This volume is subtitled the Highland Laddie miniseries and rightly so as it is the polar opposite of everything that has gone before. It seems very out of place set against the sickening majesty of the previous Boys offerings. This is a quiet and subtle tale of introspection, nostalgia and masculinity. Garth Ennis is notably typecast into telling – and telling very well – a particular type of tale. It is so good to see him taking bold steps to showcase the full breadth of his literary range. This story wouldn’t look out of place being discussed some BBC2 arts program.
Wee Hughie goes back to Scotland to deal with the fallout of the previous volume. But it’s not all profound navel gazing and ethereal commentary on childhood. There are flashbacks to his last discussions with The Boys before he leaves and the arrival of a future plot thread. And there is a little mini adventure too. This is a nice diversion on the whole but a very jarring contrast. The change of pace really allows the art to shine as it isn’t smothered by speech bubbles. The character’s expressions, their body language and even the landscapes all play a much greater part in emoting the story as opposed to being decoration around the vast exposition.
As Hughie is in Scotland there is an awful lot of dialect, which is always a tricky area, but you manage to understand most of the colloquialisms. As with all of The Boys there are frequent hidden references to comics, culture and life in general. That is the same here but most of them are British in origin. As such I found them more noticeable and consequently more intrusive. Maybe the faster pace of previous volumes means you don’t get time to notice the pop culture nuggets or maybe Ennis likes shouting about the Dandy.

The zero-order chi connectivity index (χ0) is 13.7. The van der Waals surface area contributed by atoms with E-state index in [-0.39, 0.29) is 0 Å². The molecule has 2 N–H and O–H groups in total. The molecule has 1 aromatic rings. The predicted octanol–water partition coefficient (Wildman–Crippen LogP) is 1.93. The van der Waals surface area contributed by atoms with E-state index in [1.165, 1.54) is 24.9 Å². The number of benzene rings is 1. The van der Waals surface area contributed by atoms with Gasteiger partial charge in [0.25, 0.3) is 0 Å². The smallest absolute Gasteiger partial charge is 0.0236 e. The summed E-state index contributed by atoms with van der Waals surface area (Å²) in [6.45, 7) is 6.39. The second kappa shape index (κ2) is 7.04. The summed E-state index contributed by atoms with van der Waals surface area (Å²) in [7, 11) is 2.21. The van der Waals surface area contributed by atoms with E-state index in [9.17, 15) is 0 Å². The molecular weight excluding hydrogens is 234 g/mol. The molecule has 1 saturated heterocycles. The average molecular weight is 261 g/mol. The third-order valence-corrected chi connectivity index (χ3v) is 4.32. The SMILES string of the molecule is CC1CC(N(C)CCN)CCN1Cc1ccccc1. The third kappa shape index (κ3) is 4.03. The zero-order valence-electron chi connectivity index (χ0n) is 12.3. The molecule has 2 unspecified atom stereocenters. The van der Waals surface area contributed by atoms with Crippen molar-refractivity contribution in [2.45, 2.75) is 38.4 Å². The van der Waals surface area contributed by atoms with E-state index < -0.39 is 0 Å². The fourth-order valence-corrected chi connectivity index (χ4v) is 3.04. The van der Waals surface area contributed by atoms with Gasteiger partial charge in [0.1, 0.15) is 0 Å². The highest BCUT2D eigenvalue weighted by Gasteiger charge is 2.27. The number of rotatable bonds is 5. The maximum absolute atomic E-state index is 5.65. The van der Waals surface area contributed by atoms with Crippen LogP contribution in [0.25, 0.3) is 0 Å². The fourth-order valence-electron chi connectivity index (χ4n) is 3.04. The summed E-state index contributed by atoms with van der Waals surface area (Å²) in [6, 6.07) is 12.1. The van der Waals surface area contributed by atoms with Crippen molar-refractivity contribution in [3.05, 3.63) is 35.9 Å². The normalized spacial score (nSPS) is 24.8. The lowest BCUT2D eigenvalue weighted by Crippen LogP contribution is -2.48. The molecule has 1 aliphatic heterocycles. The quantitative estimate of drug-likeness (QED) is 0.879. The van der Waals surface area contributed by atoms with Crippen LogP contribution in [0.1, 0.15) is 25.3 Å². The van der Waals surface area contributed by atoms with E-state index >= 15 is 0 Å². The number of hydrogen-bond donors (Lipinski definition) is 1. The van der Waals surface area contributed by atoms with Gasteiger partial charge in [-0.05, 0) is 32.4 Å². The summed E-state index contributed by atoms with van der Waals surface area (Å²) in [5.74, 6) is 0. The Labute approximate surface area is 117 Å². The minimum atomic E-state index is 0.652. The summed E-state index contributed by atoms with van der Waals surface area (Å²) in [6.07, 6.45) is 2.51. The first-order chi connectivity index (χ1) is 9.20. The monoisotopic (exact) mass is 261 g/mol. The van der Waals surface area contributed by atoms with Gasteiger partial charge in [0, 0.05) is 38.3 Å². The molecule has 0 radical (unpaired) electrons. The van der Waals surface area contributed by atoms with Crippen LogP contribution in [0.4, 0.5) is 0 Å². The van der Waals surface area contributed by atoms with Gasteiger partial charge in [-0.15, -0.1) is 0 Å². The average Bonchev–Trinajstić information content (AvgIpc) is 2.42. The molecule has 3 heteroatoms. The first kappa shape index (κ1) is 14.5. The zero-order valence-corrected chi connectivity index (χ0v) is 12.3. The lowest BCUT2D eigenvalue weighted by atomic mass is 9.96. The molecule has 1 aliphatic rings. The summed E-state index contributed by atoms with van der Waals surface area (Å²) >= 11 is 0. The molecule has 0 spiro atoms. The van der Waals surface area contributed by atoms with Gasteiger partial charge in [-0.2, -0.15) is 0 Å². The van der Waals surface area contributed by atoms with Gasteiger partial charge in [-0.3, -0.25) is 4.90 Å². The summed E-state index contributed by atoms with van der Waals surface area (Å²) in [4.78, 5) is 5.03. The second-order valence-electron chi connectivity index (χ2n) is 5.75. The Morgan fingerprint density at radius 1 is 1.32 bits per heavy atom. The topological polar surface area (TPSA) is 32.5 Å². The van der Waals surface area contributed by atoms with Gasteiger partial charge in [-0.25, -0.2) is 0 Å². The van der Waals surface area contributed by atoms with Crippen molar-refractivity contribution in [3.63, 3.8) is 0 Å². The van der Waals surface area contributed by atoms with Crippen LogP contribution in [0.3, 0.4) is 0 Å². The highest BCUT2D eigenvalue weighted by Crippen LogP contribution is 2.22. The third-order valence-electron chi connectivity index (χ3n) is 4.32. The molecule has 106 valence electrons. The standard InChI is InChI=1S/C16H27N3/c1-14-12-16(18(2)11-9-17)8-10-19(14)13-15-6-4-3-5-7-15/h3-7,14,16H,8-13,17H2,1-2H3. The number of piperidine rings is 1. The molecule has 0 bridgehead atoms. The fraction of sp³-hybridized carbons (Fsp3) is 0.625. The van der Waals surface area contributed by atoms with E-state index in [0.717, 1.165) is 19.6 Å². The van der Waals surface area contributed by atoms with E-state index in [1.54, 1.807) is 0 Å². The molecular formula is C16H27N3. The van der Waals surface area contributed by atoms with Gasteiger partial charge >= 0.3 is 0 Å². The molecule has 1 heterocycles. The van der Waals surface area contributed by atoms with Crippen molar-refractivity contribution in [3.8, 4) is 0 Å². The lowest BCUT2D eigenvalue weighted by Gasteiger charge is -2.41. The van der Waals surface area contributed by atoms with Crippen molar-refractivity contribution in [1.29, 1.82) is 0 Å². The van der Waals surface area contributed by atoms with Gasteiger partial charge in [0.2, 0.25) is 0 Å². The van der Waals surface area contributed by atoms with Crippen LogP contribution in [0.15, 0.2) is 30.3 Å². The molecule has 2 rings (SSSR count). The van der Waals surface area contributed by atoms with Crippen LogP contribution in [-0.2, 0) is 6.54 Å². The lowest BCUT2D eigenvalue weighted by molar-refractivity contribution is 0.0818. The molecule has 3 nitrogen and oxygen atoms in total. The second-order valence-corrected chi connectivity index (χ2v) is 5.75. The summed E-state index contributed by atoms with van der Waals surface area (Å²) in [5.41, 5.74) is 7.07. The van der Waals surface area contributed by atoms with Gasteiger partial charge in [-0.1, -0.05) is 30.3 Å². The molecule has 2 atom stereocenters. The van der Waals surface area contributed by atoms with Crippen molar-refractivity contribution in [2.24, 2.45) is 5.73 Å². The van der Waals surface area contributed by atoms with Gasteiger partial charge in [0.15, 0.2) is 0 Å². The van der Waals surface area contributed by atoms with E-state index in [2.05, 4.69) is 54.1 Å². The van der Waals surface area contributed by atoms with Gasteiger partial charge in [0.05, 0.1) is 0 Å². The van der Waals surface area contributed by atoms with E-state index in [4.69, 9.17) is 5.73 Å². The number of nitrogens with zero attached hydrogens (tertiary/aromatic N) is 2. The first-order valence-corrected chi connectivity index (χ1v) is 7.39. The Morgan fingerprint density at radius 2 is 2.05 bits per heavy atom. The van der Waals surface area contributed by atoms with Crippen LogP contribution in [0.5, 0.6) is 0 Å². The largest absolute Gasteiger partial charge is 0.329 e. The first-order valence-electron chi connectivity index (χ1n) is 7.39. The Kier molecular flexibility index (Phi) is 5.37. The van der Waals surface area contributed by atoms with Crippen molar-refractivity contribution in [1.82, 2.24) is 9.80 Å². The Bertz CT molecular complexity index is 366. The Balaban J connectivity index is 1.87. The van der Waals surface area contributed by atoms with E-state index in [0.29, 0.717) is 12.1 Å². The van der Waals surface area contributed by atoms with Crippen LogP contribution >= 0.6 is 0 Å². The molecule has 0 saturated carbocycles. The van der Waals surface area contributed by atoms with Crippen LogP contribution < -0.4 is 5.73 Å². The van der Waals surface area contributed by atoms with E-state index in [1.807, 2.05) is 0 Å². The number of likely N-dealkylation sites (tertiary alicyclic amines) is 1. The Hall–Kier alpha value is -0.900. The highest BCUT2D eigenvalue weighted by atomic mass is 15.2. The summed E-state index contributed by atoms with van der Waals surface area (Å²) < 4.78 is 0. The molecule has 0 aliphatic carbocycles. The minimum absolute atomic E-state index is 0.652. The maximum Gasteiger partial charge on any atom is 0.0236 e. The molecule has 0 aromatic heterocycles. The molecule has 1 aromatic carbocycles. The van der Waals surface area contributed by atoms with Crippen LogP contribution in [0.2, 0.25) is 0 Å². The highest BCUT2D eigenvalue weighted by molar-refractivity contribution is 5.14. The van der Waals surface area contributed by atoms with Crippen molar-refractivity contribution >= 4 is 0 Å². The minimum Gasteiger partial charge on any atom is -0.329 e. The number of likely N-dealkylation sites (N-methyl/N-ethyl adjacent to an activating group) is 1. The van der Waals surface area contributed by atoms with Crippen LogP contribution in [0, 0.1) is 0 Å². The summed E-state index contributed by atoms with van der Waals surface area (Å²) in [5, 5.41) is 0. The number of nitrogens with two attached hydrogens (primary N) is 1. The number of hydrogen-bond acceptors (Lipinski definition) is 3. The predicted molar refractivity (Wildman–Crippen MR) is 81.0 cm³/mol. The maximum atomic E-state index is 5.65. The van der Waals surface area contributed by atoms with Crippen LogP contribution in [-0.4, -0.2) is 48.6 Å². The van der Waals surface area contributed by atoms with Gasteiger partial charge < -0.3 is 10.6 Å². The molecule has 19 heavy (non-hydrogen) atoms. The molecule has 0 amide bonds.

The art is great as always with a wonderfully captured rural village with fantastic attention to detail. Everything from the cars to the road signs feels authentic, which might be because Belfast born John McCrea takes over the pencils on this volume. There is only one shade of green however which does seem a little drab for the Highlands. There are a lot of flashbacks to childhood which use a partial black and white and partial colour palette which is both original and incredibly effective.
This is great volume; and necessary to heal the emotional wounds of the previous one. But you can’t wait to get back to New York and start kicking arse. I have to say that the Hughie and Anne love story is one of the most profound I have ever experienced. The only other one that comes close is the one in the Preacher, also by Garth Ennis. The man has a gift. Double Thumbs Up!
Tomorrow: The Boys: Volume 9 – The Big Ride – Garth Ennis